Bernadette Wicks
Senior court reporter
2 minute read
24 Dec 2021
6:20 am

Union to challenge CCMA finding against Narius Moloto

Bernadette Wicks

Aside from a single meeting with then president Strike Makutu and current incumbent Modupi Maile, she told the commission, her complaint was ignored.

Narius Moloto. (Photo by Gallo Images/Laird Forbes)

The Building, Construction and Allied Workers’ Union (BCAWU) has announced plans to challenge a Commission for Conciliation, Mediation and Arbitration (CCMA) award that found a former staffer had been subjected to sexual harassment at the hands of its general secretary Narius Moloto.

“After extensive discussions with our legal team, BCAWU is of the view that the award is wrong in law, misdirected and clearly made without considering the vast amount of information supplied by BCAWU to buttress its case. It is for these reasons that BCAWU, after consulting with its legal team, has decided to challenge the award,” the union said in a statement.

On Tuesday, the CCMA handed down its decision on a case a former gender coordinator and trainer at the union brought against BCAWU over its handling of an internal complaint she lodged in 2018 against Moloto, who is also the ex-president of the Pan Africanist Congress of Azania and sits on the board of the CCMA.

During the hearing, the complainant testified to a number of incidents, from Moloto sending her explicit videos and messages, to inappropriate and unwelcome touches and questions. She testified to having been reluctant to lodge an official complaint in the beginning but in mid2018, finally going ahead with it.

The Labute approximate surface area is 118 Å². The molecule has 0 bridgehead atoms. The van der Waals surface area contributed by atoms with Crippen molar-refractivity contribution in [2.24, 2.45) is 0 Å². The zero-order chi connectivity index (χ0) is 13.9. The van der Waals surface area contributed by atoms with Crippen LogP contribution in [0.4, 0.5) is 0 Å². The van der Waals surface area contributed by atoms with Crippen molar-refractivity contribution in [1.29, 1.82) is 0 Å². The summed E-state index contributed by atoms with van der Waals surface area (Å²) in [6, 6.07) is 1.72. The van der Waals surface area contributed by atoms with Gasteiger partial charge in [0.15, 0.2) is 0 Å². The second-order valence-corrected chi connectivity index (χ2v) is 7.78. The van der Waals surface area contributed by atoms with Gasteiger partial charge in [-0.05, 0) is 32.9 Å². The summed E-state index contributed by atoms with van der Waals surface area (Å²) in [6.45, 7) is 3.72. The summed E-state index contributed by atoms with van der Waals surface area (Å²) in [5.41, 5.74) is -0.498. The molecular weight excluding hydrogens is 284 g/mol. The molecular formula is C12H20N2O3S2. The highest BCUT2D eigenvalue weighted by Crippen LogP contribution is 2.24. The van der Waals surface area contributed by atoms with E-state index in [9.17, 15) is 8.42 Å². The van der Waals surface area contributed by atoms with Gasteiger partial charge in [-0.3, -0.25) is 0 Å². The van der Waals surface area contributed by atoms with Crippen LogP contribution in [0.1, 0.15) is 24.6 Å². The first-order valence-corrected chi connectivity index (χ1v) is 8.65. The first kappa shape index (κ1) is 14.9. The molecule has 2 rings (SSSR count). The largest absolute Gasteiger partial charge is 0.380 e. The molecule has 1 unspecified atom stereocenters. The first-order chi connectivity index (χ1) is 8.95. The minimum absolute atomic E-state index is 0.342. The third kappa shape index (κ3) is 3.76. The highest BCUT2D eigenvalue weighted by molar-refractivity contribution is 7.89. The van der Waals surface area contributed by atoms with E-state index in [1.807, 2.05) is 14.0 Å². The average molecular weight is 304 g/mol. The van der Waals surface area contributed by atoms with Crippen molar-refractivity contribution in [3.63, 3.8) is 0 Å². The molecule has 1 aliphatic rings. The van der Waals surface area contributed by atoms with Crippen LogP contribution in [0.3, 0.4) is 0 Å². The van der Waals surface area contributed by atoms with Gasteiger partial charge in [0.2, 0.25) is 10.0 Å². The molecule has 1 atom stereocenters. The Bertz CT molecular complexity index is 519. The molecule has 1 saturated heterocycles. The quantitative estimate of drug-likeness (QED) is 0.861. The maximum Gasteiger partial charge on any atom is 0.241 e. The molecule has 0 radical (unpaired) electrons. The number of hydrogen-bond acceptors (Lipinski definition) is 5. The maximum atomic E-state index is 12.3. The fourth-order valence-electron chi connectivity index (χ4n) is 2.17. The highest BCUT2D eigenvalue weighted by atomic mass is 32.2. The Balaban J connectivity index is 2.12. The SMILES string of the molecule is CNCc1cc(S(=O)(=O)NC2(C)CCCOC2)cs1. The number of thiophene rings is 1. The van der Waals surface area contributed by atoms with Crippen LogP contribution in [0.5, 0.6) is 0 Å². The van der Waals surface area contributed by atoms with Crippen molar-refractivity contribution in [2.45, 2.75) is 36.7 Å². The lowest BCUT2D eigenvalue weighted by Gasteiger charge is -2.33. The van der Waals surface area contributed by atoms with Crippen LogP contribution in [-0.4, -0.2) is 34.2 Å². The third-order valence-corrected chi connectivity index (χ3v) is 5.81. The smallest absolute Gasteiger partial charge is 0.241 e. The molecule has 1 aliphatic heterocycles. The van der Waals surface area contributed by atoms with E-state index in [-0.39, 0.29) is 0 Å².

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Aside from a single meeting with then president Strike Makutu and current incumbent Modupi Maile, she told the commission, her complaint was ignored. Three months later, she was dismissed, accused of having a bad attitude.

Maile testified the union’s leadership had met Moloto, who explained the videos were sent to the staffer because his phone had got a virus. He claimed she had refused to provide any evidence to back up her complaint – which the CCMA found was not the case.

Moloto did not testify but has repeatedly denied the allegations against him.

Commissioner Johnny Mathebula, who presided over the case, on Tuesday found the complainant had provided “overwhelming” evidence that she had been harassed by Moloto. He labelled “a sham” the follow-up process instituted in response to her complaint. And he found the union liable, ordering it pay R50 000 “as solatium for the hurt suffered and injury to her dignity”.

Maile yesterday said the union would be challenging the CCMA’s decision in the Labour Court, insisting the award was “wrong in law, that time has run out” and “the CCMA has no jurisdiction to hear the case”.

The union said it had “raised a number of legal issues with the presiding commissioner, which he decided to ignore”.